Stanford Encyclopedia of Philosophy 1 (2017)
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One might well wonder—is there a category under which every thing falls? Offering an informative account of such a category is no easy task. For nothing would distinguish things that fall under it from those that don’t—there being, after all, none of the latter. It seems hard, then, to say much about any fully general category; and it would appear to do no carving or categorizing or dividing at all. Nonetheless there are candidates for such a fully general office, including thing, being, entity, item, existent, and—especially—object.[ It is not obvious that there is any fully general category (whether object or otherwise). Accordingly, not all accounts of object assign it to a fully general category, instead allowing that there are non-objects. On those views, object does indeed divide. Accounts of object, then, differ with respect to whether there are non-objects. And this is not the only fault line. Other dimensions of difference include what objects there are and what objects are. Accordingly, this entry will survey three broad questions about the category object: What, if any, is its contrast or complement? What is its extension? What is its nature?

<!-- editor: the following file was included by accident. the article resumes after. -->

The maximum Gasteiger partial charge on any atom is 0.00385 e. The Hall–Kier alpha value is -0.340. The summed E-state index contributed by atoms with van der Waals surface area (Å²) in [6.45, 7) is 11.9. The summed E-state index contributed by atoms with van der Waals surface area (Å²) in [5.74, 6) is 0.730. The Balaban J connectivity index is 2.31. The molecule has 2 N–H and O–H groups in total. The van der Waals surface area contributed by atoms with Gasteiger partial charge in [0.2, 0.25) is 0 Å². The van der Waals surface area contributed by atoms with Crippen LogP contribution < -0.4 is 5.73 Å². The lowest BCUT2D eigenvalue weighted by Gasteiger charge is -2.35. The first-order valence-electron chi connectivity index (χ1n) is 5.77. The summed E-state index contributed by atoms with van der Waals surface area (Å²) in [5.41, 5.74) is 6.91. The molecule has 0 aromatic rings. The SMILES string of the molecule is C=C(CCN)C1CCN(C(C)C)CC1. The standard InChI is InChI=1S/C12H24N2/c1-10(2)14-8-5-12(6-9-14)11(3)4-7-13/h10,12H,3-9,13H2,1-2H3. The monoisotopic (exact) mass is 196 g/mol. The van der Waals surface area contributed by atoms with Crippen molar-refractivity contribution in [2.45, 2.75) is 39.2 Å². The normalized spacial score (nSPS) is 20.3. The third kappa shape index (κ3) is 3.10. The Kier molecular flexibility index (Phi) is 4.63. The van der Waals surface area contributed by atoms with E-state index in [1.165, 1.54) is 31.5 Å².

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Author Profiles

Bradley Rettler
University of Wyoming
Andrew M. Bailey
Yale-NUS College

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Individuals: An Essay in Descriptive Metaphysics.Peter Strawson - 1959 - London, England: Routledge. Edited by Wenfang Wang.
A World of States of Affairs.D. M. Armstrong - 1997 - New York: Cambridge University Press.
Verbal Disputes.David J. Chalmers - 2011 - Philosophical Review 120 (4):515-566.
Monism: The Priority of the Whole.Jonathan Schaffer - 2010 - Philosophical Review 119 (1):31-76.
Ontology Made Easy.Amie Lynn Thomasson - 2014 - New York: Oup Usa.

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